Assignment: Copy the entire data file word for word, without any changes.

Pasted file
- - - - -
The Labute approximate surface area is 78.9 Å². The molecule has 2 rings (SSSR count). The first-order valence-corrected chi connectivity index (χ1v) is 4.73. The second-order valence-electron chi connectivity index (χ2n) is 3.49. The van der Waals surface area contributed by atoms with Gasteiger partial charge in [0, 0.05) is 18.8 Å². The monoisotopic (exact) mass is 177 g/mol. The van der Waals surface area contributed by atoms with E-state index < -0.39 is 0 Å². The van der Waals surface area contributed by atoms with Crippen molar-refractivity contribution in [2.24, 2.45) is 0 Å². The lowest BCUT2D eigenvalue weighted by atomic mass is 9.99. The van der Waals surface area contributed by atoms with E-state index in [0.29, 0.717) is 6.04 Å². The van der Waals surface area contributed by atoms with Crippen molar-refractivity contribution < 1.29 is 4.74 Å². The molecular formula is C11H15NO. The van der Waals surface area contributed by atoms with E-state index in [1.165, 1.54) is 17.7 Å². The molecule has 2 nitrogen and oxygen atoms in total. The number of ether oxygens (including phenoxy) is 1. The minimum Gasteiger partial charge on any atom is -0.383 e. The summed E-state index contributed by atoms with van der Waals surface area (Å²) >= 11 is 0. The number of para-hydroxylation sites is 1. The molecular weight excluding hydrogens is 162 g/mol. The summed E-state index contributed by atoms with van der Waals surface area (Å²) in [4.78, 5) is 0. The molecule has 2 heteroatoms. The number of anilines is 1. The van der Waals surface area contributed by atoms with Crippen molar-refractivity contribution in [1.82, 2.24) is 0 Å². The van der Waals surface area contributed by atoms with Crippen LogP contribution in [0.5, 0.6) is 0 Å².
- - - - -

The Labute approximate surface area is 78.9 Å². The molecule has 2 rings (SSSR count). The first-order valence-corrected chi connectivity index (χ1v) is 4.73. The second-order valence-electron chi connectivity index (χ2n) is 3.49. The van der Waals surface area contributed by atoms with Gasteiger partial charge in [0, 0.05) is 18.8 Å². The monoisotopic (exact) mass is 177 g/mol. The van der Waals surface area contributed by atoms with E-state index < -0.39 is 0 Å². The van der Waals surface area contributed by atoms with Crippen molar-refractivity contribution in [2.24, 2.45) is 0 Å². The lowest BCUT2D eigenvalue weighted by atomic mass is 9.99. The van der Waals surface area contributed by atoms with E-state index in [0.29, 0.717) is 6.04 Å². The van der Waals surface area contributed by atoms with Crippen molar-refractivity contribution < 1.29 is 4.74 Å². The molecular formula is C11H15NO. The van der Waals surface area contributed by atoms with E-state index in [1.165, 1.54) is 17.7 Å². The molecule has 2 nitrogen and oxygen atoms in total. The number of ether oxygens (including phenoxy) is 1. The minimum Gasteiger partial charge on any atom is -0.383 e. The summed E-state index contributed by atoms with van der Waals surface area (Å²) >= 11 is 0. The number of para-hydroxylation sites is 1. The molecular weight excluding hydrogens is 162 g/mol. The summed E-state index contributed by atoms with van der Waals surface area (Å²) in [4.78, 5) is 0. The molecule has 2 heteroatoms. The number of anilines is 1. The van der Waals surface area contributed by atoms with Crippen molar-refractivity contribution in [1.82, 2.24) is 0 Å². The van der Waals surface area contributed by atoms with Crippen LogP contribution in [0.5, 0.6) is 0 Å².